Alexander of Cyprus

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Alexander of Cyprus or Alexander Cyprius, perhaps also known as Alexander the Monk or Alexander Monachus, was apparently a 6th-century Cypriot monk active in the cloister near the sanctuary of St. Barnabas in Salaminia or Constantina. He also had as one of his aims the authentication of the ecclesiastical independence of Cyprus.[1]

Date and Work[edit]

Alexander seems to have lived any time between the mid-6th century and the 9th century. The Byzantinist Alexander Kazhdan argued that the traditional view of placing him in the mid-6th century was not necessarily valid.[2] Cyril Mango and John W. Nesbitt maintain that he was a 6th-century author, according to his literary interests.[3]

Alexander composed a treatise called "On the Finding of the Cross" (de inventatione sanctae crucis), covering the history of Christianity from the emperor Tiberius to the discovery of the cross by Helena, the mother of Constantine the Great. There is also a Georgian version of this work, with the earliest extant manuscript dated to the 9th or 10th century.[4]


Nothing is known about the life of Alexander. Many scholars identify him with Alexander the Monk, the author of an enkomion of the apostle Barnabas: but Kazhdan [5] views this identification as arbitrary.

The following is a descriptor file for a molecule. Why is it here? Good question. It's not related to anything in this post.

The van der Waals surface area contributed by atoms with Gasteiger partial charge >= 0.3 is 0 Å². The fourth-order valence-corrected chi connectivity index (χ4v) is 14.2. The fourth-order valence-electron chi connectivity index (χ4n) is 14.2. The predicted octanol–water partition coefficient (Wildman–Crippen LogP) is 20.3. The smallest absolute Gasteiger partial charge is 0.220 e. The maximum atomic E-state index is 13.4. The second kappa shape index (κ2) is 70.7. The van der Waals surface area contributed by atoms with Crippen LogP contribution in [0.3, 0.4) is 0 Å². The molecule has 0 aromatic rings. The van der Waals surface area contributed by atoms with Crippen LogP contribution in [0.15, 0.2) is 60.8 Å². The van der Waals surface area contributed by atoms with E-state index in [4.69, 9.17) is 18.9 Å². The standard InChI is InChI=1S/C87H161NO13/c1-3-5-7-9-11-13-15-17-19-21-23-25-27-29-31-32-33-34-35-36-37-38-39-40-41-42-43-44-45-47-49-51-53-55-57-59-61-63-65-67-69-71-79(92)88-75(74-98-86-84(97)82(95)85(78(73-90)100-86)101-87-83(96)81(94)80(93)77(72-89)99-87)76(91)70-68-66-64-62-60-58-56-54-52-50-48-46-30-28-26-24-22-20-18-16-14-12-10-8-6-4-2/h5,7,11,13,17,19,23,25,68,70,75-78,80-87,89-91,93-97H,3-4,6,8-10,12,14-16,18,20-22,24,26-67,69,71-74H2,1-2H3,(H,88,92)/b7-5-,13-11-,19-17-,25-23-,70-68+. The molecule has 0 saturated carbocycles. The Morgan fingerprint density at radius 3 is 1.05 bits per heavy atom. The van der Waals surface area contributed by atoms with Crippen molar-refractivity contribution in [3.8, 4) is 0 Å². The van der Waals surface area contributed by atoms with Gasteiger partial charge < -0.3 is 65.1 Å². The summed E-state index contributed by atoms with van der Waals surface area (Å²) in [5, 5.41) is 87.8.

1. ^ Cunningham, Mary B. & Allen, Pauline (1998), Preacher and Audience: Studies in Early Christian and Byzantine, p. 206. Brill, ISBN 90-04-10681-2.
  2. ^ Kazhdan 1991: 60
  3. ^ Mango and Scott 1997: lxxvi-lxxvii; Nesbitt 2004: 475 with n. 1 with further references
  4. ^ Kazhdan 1991: ibid.
  5. ^ Kazhdan 1991: ibid.


  • Works collected in Migne's Patrologia Graeca, vol. 87.3 coll. 4016-88
  • Clavis Patrum Graecorum 7398-7400
  • S. Salaville, "Le moine Alexandre de Chypre," EO 15 (1912) 134-137 (discussion on his date)
  • A. Kazhdan, "Alexander the Monk", The Oxford Dictionary of Byzantium, vol. I, p. 60 (Oxford 1991).